Dear J.T. & Dale: Our office is “allergy sensitive.” Someone has a severe peanut allergy so we can’t bring in any products that have peanuts. The person who has the allergy and I don’t get along very well. He is extremely dramatic and causes a lot of arguments in the office. I don’t play into his games and he knows it. Recently, I brought in some leftover Chinese food for lunch. I totally spaced that it had peanut sauce. He caught sight/smell of it and went crazy. He left the building and texted my boss saying I was trying to kill him. My boss called me into his office and told me I was on performance warning. I explained it was an accident, but he said that my attitude toward this guy has been negative and that he wasn’t sure it was an accident. I was so mad I wanted to quit. What can I do to keep my self-respect and work this out? – Violet
DALE: “Totally spaced” on the peanut sauce, eh? I think you’ve created the Chinese takeout version of a Freudian slip. You’ll remember that our old pal Sigmund Freud suggested that what seems to be an accident might just be the playing out of an internal wish. So, I’m thinking your boss had a point and thus, there’s no need for you to stay mad. Let that go. Instead, this is a chance to work at getting along with a difficult person, a critical life skill. Embrace the challenge.
J.T.: I would set a meeting with your boss and the co-worker to see if you can clear the air and work on setting boundaries for the two of you working together. Also, if you two were my employees, I would actually put you on a key assignment together and say, “Make it work until you have mutual respect for one another.” The key is to realize you don’t have to like someone, you just have to find something about their work style that you respect and can leverage with your own skills to create good work. When we learn to find the good in someone so we can collaborate, we empower ourselves to advance our careers.
Dear J.T. & Dale: I wanted to move back to the state where I went to school because all my friends are there. I got an interview for a job there. I didn’t get it, but they called me shortly after with a different position. I jumped at the chance to move, but I’m three months in now and it’s not working out. The job isn’t what I thought and recently my boss told me he isn’t happy with my performance. I really want the job that I first applied for, but the gal who got that job is crushing it. What should I do? – Steven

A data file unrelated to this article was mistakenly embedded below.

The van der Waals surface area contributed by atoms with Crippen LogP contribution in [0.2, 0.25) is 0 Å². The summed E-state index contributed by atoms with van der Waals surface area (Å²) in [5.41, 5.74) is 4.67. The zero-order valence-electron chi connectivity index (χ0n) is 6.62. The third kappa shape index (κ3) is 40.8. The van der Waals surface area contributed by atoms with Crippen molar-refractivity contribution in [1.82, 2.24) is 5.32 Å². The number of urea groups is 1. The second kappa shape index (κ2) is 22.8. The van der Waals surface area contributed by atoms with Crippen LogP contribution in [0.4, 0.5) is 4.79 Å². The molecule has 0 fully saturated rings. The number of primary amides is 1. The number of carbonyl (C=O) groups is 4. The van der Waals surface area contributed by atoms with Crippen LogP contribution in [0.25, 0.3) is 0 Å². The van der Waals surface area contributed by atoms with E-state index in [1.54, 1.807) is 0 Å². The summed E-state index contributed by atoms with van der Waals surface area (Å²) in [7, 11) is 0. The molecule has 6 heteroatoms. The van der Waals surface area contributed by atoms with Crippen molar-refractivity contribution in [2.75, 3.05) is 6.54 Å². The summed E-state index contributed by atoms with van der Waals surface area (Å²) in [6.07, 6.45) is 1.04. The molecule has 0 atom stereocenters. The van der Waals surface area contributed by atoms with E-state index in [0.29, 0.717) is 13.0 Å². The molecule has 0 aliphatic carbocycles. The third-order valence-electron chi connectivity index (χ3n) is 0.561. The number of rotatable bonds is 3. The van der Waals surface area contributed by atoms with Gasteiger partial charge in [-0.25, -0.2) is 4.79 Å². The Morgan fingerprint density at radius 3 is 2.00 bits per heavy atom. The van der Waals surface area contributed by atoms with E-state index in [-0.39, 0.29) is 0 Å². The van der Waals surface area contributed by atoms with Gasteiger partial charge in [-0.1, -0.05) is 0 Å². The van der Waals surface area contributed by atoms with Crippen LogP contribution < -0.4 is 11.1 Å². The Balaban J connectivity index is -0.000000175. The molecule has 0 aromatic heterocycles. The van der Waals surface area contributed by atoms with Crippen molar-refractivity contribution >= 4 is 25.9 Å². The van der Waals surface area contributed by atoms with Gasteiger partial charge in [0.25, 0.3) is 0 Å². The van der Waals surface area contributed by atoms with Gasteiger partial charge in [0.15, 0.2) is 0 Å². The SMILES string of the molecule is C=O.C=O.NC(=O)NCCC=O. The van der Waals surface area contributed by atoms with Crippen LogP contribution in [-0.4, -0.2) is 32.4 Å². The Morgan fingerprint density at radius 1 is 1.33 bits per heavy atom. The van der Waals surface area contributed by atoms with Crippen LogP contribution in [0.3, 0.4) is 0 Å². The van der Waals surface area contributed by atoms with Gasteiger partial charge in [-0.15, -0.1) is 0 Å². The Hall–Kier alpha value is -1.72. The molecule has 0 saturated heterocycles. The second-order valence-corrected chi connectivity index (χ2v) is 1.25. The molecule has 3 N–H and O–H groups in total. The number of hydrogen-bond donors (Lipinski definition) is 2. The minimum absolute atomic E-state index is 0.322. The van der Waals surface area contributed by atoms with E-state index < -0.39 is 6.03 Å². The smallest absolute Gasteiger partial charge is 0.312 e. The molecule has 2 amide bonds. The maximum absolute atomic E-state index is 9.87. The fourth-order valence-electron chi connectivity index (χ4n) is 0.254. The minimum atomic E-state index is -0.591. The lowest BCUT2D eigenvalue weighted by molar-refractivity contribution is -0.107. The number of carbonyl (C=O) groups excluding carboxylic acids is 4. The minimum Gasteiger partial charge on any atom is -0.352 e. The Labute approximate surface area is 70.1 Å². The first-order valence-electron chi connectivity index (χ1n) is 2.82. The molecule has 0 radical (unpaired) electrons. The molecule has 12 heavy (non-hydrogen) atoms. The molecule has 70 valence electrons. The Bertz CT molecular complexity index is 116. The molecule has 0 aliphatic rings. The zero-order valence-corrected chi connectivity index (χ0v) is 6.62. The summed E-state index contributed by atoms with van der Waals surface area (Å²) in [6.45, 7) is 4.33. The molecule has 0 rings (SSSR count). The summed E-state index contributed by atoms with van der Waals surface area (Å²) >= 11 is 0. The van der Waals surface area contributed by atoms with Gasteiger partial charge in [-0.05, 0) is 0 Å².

J.T.: I would sit down with your boss and be honest. Ask if he sees any way you could work toward migrating into a role that’s a better match. If not, then start looking for a new job ASAP. There’s no point in staying there if you can’t build the career you want, and it’s likely they may let you go due to lack of performance. These things happen! Trying to stick it out will only hurt your career. It’s time to find that next opportunity and make it a better fit. The good news is, now you are local so finding a new job should be easier!
DALE: I agree that you must immediately initiate a massive job search. Meanwhile, do not get fired! That’ll just make the job search tougher, and you might end up desperate and willing to compromise. Instead of pining for that other job at the company, sit down with your boss and create a list of five improvements to work on. Also, ask your boss if you can check back every week or two and see how you’re doing. This will buy you months of time for a better job to appear, internally or somewhere new.
Jeanine “J.T.” Tanner O’Donnell is a career coach and the founder of the leading career site www.workitdaily.com. Dale Dauten is founder of The Innovators’ Lab and author of a novel about H.R., “The Weary Optimist.” Please visit them at jtanddale.com, where you can send questions via email, or write to them in care of King Features Syndicate, 628 Virginia Dr., Orlando, FL 32803. (c) 2020 by King Features Syndicate, Inc.